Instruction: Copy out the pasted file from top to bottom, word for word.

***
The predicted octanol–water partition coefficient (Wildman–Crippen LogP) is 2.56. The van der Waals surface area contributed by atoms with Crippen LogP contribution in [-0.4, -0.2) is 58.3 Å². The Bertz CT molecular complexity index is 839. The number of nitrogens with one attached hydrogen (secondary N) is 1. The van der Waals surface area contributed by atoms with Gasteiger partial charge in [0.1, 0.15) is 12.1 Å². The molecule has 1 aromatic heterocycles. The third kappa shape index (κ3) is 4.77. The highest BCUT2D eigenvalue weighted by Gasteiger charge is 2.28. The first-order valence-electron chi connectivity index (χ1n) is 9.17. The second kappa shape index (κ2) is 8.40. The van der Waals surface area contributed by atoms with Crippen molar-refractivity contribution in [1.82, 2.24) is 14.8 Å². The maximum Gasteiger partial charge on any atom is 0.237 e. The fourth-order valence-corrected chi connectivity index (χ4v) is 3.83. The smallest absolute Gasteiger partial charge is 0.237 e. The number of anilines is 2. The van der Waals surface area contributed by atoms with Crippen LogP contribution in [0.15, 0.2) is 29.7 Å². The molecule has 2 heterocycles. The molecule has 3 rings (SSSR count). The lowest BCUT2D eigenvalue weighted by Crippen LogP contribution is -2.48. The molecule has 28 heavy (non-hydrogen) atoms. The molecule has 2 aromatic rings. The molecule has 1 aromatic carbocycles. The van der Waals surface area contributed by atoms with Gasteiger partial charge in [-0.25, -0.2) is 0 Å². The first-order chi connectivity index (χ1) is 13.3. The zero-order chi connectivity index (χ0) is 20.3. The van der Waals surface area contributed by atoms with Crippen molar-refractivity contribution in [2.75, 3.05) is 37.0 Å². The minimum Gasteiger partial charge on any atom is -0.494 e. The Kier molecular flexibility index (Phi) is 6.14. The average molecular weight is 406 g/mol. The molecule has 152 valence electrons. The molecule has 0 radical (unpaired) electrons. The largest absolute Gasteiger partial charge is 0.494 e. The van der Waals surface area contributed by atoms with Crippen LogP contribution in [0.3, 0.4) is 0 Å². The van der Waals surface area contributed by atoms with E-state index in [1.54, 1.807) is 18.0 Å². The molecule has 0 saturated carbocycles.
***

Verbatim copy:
The predicted octanol–water partition coefficient (Wildman–Crippen LogP) is 2.56. The van der Waals surface area contributed by atoms with Crippen LogP contribution in [-0.4, -0.2) is 58.3 Å². The Bertz CT molecular complexity index is 839. The number of nitrogens with one attached hydrogen (secondary N) is 1. The van der Waals surface area contributed by atoms with Gasteiger partial charge in [0.1, 0.15) is 12.1 Å². The molecule has 1 aromatic heterocycles. The third kappa shape index (κ3) is 4.77. The highest BCUT2D eigenvalue weighted by Gasteiger charge is 2.28. The first-order valence-electron chi connectivity index (χ1n) is 9.17. The second kappa shape index (κ2) is 8.40. The van der Waals surface area contributed by atoms with Crippen molar-refractivity contribution in [1.82, 2.24) is 14.8 Å². The maximum Gasteiger partial charge on any atom is 0.237 e. The fourth-order valence-corrected chi connectivity index (χ4v) is 3.83. The smallest absolute Gasteiger partial charge is 0.237 e. The number of anilines is 2. The van der Waals surface area contributed by atoms with Crippen LogP contribution in [0.15, 0.2) is 29.7 Å². The molecule has 2 heterocycles. The molecule has 3 rings (SSSR count). The lowest BCUT2D eigenvalue weighted by Crippen LogP contribution is -2.48. The molecule has 28 heavy (non-hydrogen) atoms. The molecule has 2 aromatic rings. The molecule has 1 aromatic carbocycles. The van der Waals surface area contributed by atoms with Gasteiger partial charge in [-0.25, -0.2) is 0 Å². The first-order chi connectivity index (χ1) is 13.3. The zero-order chi connectivity index (χ0) is 20.3. The van der Waals surface area contributed by atoms with Crippen molar-refractivity contribution in [2.75, 3.05) is 37.0 Å². The minimum Gasteiger partial charge on any atom is -0.494 e. The Kier molecular flexibility index (Phi) is 6.14. The average molecular weight is 406 g/mol. The molecule has 152 valence electrons. The molecule has 0 radical (unpaired) electrons. The largest absolute Gasteiger partial charge is 0.494 e. The van der Waals surface area contributed by atoms with Crippen LogP contribution in [0.3, 0.4) is 0 Å². The van der Waals surface area contributed by atoms with E-state index in [1.54, 1.807) is 18.0 Å². The molecule has 0 saturated carbocycles.